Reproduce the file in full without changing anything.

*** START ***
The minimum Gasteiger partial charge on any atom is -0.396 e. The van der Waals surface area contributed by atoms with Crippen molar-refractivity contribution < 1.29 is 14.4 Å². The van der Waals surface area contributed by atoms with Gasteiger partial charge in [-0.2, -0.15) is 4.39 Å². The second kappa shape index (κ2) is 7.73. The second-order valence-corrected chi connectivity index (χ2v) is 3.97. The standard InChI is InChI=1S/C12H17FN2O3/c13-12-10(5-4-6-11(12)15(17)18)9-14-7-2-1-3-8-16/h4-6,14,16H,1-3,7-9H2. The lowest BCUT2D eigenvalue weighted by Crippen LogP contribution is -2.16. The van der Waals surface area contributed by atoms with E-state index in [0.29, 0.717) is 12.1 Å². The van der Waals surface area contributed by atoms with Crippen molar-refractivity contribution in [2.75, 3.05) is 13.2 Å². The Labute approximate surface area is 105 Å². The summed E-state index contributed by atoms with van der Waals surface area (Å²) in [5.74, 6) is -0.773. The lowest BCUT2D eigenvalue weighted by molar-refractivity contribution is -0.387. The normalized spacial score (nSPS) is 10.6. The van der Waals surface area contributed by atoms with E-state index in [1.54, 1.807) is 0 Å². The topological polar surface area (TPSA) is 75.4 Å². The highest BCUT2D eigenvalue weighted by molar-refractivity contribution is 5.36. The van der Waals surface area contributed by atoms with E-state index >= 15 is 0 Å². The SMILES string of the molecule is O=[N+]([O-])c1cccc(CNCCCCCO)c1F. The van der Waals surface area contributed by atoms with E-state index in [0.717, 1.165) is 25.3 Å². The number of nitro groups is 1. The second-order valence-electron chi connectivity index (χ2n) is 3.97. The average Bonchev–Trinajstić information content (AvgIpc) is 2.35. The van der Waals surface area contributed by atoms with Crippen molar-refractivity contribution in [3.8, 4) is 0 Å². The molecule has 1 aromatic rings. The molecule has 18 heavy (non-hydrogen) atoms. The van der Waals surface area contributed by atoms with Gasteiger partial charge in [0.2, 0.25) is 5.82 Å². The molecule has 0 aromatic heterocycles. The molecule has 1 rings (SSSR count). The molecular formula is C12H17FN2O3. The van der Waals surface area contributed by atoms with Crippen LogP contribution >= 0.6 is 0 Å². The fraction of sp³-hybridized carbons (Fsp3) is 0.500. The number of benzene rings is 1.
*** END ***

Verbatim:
The minimum Gasteiger partial charge on any atom is -0.396 e. The van der Waals surface area contributed by atoms with Crippen molar-refractivity contribution < 1.29 is 14.4 Å². The van der Waals surface area contributed by atoms with Gasteiger partial charge in [-0.2, -0.15) is 4.39 Å². The second kappa shape index (κ2) is 7.73. The second-order valence-corrected chi connectivity index (χ2v) is 3.97. The standard InChI is InChI=1S/C12H17FN2O3/c13-12-10(5-4-6-11(12)15(17)18)9-14-7-2-1-3-8-16/h4-6,14,16H,1-3,7-9H2. The lowest BCUT2D eigenvalue weighted by Crippen LogP contribution is -2.16. The van der Waals surface area contributed by atoms with E-state index in [0.29, 0.717) is 12.1 Å². The van der Waals surface area contributed by atoms with Crippen molar-refractivity contribution in [2.75, 3.05) is 13.2 Å². The Labute approximate surface area is 105 Å². The summed E-state index contributed by atoms with van der Waals surface area (Å²) in [5.74, 6) is -0.773. The lowest BCUT2D eigenvalue weighted by molar-refractivity contribution is -0.387. The normalized spacial score (nSPS) is 10.6. The van der Waals surface area contributed by atoms with E-state index in [1.54, 1.807) is 0 Å². The topological polar surface area (TPSA) is 75.4 Å². The highest BCUT2D eigenvalue weighted by molar-refractivity contribution is 5.36. The van der Waals surface area contributed by atoms with E-state index >= 15 is 0 Å². The SMILES string of the molecule is O=[N+]([O-])c1cccc(CNCCCCCO)c1F. The van der Waals surface area contributed by atoms with E-state index in [0.717, 1.165) is 25.3 Å². The number of nitro groups is 1. The second-order valence-electron chi connectivity index (χ2n) is 3.97. The average Bonchev–Trinajstić information content (AvgIpc) is 2.35. The van der Waals surface area contributed by atoms with Crippen molar-refractivity contribution in [3.8, 4) is 0 Å². The molecule has 1 aromatic rings. The molecule has 18 heavy (non-hydrogen) atoms. The van der Waals surface area contributed by atoms with Gasteiger partial charge in [0.2, 0.25) is 5.82 Å². The molecule has 0 aromatic heterocycles. The molecule has 1 rings (SSSR count). The molecular formula is C12H17FN2O3. The van der Waals surface area contributed by atoms with Crippen LogP contribution >= 0.6 is 0 Å². The fraction of sp³-hybridized carbons (Fsp3) is 0.500. The number of benzene rings is 1.